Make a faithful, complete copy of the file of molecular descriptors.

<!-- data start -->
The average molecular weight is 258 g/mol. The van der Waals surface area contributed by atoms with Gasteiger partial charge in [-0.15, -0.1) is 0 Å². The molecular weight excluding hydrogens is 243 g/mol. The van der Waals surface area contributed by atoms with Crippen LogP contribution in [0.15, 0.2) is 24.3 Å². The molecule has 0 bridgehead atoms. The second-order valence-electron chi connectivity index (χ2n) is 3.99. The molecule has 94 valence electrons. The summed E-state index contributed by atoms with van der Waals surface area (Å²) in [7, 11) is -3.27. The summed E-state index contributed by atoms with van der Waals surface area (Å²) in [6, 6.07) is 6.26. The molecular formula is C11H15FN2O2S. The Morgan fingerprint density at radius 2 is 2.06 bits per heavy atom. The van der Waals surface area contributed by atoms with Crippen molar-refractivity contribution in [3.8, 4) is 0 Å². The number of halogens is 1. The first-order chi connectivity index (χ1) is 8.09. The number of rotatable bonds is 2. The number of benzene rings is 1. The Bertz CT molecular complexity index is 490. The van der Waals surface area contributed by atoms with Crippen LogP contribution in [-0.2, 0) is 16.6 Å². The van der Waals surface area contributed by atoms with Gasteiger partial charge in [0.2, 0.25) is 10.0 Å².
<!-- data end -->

The average molecular weight is 258 g/mol. The van der Waals surface area contributed by atoms with Gasteiger partial charge in [-0.15, -0.1) is 0 Å². The molecular weight excluding hydrogens is 243 g/mol. The van der Waals surface area contributed by atoms with Crippen LogP contribution in [0.15, 0.2) is 24.3 Å². The molecule has 0 bridgehead atoms. The second-order valence-electron chi connectivity index (χ2n) is 3.99. The molecule has 94 valence electrons. The summed E-state index contributed by atoms with van der Waals surface area (Å²) in [7, 11) is -3.27. The summed E-state index contributed by atoms with van der Waals surface area (Å²) in [6, 6.07) is 6.26. The molecular formula is C11H15FN2O2S. The Morgan fingerprint density at radius 2 is 2.06 bits per heavy atom. The van der Waals surface area contributed by atoms with Crippen molar-refractivity contribution in [3.8, 4) is 0 Å². The number of halogens is 1. The first-order chi connectivity index (χ1) is 8.09. The number of rotatable bonds is 2. The number of benzene rings is 1. The Bertz CT molecular complexity index is 490. The van der Waals surface area contributed by atoms with Crippen LogP contribution in [-0.2, 0) is 16.6 Å². The van der Waals surface area contributed by atoms with Gasteiger partial charge in [0.2, 0.25) is 10.0 Å².